Then I wrote some code that searched the entire source code for text and wrote it into a file. Then I wrote another program that went through the list of text and automatically retrieved translations from Google Translate and added it as another column in the file (csv). Then my app used the translation list to get the translations during run time. It looked great to me but when I gave the app to a Spanish speaker to evaluate I was told that the Spanish translations were very bad and sometimes silly/funny. My translation file was subsequently given to a translator. They had to change only about 10% of the Spanish. It made things a lot faster for the translator to have 90% of the text being already OK.
Unfortunately, Google (and Yahoo too I think) did something to block me from using their translator in this automated way. Too bad, it was very useful.
The problem I've come across is the structure of the languages with respect to variable substitution. You want to plunk somebody's name down in the middle of a sentence in English, but in some other language it's somewhere else.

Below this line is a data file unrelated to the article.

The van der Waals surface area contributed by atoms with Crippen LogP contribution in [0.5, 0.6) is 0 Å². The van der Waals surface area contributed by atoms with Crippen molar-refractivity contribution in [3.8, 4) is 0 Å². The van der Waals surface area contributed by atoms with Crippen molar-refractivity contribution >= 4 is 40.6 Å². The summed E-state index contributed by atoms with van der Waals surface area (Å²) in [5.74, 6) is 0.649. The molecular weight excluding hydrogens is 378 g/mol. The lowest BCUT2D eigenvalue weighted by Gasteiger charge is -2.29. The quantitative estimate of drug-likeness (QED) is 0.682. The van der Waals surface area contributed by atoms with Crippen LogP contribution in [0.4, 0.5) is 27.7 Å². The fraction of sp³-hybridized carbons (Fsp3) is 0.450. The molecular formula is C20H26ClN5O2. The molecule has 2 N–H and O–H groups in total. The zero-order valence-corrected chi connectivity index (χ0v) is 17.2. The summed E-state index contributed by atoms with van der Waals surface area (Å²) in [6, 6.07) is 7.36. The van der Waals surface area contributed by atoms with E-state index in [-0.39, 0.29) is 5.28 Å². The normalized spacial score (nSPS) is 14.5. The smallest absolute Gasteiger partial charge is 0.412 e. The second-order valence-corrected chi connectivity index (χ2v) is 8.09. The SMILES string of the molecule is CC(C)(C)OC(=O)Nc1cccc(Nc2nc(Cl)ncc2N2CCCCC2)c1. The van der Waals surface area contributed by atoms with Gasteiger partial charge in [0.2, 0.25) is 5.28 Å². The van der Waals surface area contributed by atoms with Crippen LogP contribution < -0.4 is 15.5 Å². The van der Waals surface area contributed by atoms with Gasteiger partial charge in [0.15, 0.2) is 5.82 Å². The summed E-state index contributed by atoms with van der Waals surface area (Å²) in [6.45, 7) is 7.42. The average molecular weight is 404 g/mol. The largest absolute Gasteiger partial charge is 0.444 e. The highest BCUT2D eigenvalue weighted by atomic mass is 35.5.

That's the part where I think a human is still superior, if you can train the translator to produce the string with the variable embedded.
If you're o.k. with doing that yourself, I think Google Translate does a good first-cut job. In QA, your native (language X) speaker looks things over, suggests tweaks, at which point it should just be changing a resource file/database/however your strings are abstracted.
I'm a little late, but I just stumbled over a MSDN page that auto-translated a class description over to german. Unfortunately, the technical descriptions - some of which were written in short term - turned up mangled and confusing. But, worst of all, the translation also included the method names!
I don't know whether MSDN uses Google translate or it's own translation service, but I do not believe that a technical description can be easily translated automatically, unless it is very verbose. And, of course, you need to make sure that any symbols are excluded from translation...
GOTOs are a bit like wire coat hangers: they tend to breed in the darkness, such that where there once were few, eventually there are many, and the program's architecture collapses beneath them. (Fran Poretto)